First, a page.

Seeking the Form

June 22, 2017

So, we’ve already explored why magic in D&D, traditionally, is basically madness given form. The big reason for this is there’s no design format or structure for where spells go, what they do, and how powerful they are for each spell slot. In order to fix this, make my job easier as a designer, and empower players to make their own spells I’m giving each school Spell Forms rather than just spells directly, then building spells out of those rules. It’s like a video game designer first creating level creating tools or something similar then using those to build the elements of the game.

We’re going to start with the Universal school, things all Arcanists have access to intuitively. These are raw forms, things that are born out of feeling rather than direction, and are unrefined. When an Arcanist moves into their specialty, they start learning more structured forms that are informed by their schooling; Warlocks learn to shape their spells using the Forms granted by their patrons, Wizards learn to refine these basic forms into highly technical and specific forms, and even more esoteric spell casters learn even stranger systems.

Read the rest of this entry »

Back to School

June 7, 2017

So, the hard part. The real hard part. Schools.

Why are schools important? Well, look at literally all of D&D’s history – schools of magic have influenced what any magician can do as well as what they do well or poorly. This goes even to those that echew schools, like Mages, Warlocks, and Sorcerers. So schools must be addressed in any rewrite.

The problem is schools are so slapdash as a design element that they are nearly impossible to do without just adopting the bad system that already exists.

So I’m gonna have to change them a lot.

Read the rest of this entry »

A samurai plucks arrows from her quiver and looses them toward an enemy before her, peppering the vicious ogre before dropping from her horse, drawing her sword, and moving in for the kill.

Fighting for his life, the gladiator bashes the first swarming goblin with his shield then throws the shield at the next. His sword cleaves a third goblin as he picks up one of their crude spears and uses it to old the mass back as he figures out his next move.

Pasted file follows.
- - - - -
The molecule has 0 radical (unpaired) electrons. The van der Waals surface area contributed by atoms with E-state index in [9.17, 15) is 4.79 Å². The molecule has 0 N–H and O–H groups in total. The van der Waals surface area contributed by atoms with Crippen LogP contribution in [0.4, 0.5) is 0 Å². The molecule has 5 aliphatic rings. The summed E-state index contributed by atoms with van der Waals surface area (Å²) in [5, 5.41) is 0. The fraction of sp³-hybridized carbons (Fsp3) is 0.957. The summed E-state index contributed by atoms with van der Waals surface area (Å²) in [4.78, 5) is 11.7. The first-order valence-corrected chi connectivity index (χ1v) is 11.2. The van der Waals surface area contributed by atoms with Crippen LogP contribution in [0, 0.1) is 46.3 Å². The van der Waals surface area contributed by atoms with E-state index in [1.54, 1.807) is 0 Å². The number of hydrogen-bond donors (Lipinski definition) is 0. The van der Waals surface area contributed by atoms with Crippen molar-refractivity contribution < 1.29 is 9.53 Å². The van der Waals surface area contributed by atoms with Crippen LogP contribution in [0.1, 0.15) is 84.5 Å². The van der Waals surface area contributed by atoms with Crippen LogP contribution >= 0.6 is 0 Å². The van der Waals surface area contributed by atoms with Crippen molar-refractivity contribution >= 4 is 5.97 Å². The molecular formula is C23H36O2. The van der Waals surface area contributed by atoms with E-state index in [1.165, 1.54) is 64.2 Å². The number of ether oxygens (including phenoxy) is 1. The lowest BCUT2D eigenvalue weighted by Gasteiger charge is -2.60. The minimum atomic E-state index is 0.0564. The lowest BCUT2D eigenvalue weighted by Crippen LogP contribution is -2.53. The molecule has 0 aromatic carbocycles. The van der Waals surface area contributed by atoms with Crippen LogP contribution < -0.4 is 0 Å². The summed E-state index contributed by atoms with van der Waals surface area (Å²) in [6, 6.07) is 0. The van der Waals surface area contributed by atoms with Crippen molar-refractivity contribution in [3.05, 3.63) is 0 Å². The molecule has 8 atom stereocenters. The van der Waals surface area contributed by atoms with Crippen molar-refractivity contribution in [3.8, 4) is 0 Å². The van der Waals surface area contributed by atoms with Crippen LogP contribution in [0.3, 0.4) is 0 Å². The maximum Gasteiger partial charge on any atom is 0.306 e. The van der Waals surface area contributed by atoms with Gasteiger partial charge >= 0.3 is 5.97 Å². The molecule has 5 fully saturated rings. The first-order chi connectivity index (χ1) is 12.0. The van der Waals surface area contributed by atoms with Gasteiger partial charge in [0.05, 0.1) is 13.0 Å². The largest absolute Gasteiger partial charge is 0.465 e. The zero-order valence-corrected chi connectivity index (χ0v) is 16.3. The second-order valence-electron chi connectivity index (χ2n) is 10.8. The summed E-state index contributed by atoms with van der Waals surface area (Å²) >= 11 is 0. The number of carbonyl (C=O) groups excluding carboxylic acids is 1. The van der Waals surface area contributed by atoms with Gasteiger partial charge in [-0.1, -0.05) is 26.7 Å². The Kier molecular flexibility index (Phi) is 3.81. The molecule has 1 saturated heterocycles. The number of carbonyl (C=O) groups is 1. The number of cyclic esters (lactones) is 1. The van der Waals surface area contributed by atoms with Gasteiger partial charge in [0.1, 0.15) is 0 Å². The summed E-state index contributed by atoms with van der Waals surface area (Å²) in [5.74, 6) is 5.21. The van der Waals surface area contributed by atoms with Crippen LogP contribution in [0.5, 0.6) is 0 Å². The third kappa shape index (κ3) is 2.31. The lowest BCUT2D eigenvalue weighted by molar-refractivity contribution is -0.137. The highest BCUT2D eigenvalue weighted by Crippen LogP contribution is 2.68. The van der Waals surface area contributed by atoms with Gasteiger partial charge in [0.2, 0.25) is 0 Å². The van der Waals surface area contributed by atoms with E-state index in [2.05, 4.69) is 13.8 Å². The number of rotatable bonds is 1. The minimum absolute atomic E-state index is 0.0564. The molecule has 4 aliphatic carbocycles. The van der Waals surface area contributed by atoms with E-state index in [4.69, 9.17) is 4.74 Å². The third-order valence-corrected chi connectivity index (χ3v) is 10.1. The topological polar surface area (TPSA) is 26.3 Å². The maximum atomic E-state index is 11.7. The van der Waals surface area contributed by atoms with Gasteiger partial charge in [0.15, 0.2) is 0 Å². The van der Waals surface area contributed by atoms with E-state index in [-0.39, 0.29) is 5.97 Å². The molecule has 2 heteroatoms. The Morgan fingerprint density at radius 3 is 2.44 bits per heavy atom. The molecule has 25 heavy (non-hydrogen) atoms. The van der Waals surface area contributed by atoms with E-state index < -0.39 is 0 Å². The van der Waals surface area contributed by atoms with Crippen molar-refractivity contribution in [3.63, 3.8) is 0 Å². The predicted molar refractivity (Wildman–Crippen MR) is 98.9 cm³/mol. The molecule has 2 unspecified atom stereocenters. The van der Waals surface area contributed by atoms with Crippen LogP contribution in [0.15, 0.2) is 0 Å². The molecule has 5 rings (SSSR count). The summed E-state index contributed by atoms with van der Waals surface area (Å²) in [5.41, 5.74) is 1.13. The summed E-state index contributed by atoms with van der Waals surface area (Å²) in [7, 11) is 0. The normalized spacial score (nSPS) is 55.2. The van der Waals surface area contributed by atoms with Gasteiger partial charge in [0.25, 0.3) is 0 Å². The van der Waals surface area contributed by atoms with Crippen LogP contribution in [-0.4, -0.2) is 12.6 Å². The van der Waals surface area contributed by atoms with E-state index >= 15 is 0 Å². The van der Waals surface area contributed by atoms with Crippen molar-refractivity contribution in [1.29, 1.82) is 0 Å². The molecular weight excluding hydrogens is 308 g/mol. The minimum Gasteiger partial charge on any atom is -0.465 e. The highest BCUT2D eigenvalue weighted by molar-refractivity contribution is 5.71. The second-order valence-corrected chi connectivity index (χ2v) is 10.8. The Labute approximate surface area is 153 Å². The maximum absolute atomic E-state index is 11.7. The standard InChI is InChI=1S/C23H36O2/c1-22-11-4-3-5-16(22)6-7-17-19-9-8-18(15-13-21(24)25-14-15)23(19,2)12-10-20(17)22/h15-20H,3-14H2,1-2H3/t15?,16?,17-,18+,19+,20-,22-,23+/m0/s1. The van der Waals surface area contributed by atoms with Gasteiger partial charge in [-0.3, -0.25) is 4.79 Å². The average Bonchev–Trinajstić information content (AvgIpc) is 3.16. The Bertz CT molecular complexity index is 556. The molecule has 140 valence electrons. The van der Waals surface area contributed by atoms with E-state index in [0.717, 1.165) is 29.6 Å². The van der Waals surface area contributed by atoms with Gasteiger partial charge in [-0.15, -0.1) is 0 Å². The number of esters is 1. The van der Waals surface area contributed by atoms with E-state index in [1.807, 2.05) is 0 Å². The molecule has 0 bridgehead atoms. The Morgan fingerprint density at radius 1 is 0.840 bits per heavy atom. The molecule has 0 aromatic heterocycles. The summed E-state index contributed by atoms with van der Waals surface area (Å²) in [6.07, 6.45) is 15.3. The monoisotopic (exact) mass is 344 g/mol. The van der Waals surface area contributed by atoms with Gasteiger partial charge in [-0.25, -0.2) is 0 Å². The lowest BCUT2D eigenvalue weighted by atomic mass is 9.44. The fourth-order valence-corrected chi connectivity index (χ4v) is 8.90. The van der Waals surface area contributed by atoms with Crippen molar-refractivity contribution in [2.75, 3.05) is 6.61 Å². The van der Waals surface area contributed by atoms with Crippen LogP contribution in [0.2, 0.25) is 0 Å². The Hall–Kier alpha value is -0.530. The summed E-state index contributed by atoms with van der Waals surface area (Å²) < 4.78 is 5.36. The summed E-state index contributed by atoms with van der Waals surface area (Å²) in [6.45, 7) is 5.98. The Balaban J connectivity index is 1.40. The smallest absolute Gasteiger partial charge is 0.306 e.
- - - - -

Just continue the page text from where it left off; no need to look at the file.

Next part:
Plumes of smoke erupt from the guns of the small band of musketeers, picking off the flanks of the advancing force of armored knights. They keep in formation, shooting and falling back, until finally the knights number less than they and their swords leap into their hands for the final struggle.

All of these are fighters. Each and every one of them. They all stem from a single, pure ideal. A fantasy of the warrior who is an expert in all forms of warfare and combat. In Dungeons and Dragons, we call that warrior The Fighter.

Read the rest of this entry »

I’m curious how many people out there that run into this blog are RPG players. Not console or computer RPGs (which I enjoy, mind you, and I’d love to discuss them with anyone at some point) but I’m talking about table top RPGs. Dungeons and Dragons, Tunnels and Trolls, Vampire the Masquerade (or any of the Creature the Verb White Wolf games, the two Mage games being my favorites), Burning Wheel, Legend of the Five Rings, Cyberpunk/2020, Shadowrun, Rifts/Palladium etc…any of these things.

I’m asking because I’m considering doing an OGL product, a rulebook, that jokes about one of the earliest problematic and racist books from D&D history. Just about everyone I know that has played since at least AD&D remembers just how, well, racist Oriental Adventures felt. It’s a classic example of exoticism and racial worship at the most common target for these things – Asia.

I, too, will admit I once idolized Japanese culture. No longer, though I do have a deep love for it in general from that period in my life.

As a bit of a backhanded homage to that, and a way of having fun with D&D, the d20 system, and privilege in general, I want to write an RPG manual for adventures in the savage and inesecapable West called “Occidental Adventures.” It’d include all the rules for playing as well as notes where it’s different from its (nonexistent) parent system. I’m considering naming the parent system after two things that are alliterative and part of classic fantasy and mythical discussions of somewhere in Asia. I’m not sure where yet, but it’d have to be deserving of being the “Imperial power” in this little cultural in-joke.

I’m sure this is offensive to someone and, if so, I’m sorry. But I’d love to write a description of the exotic and noble Knight. 

So, let’s chat about it.

%d bloggers like this: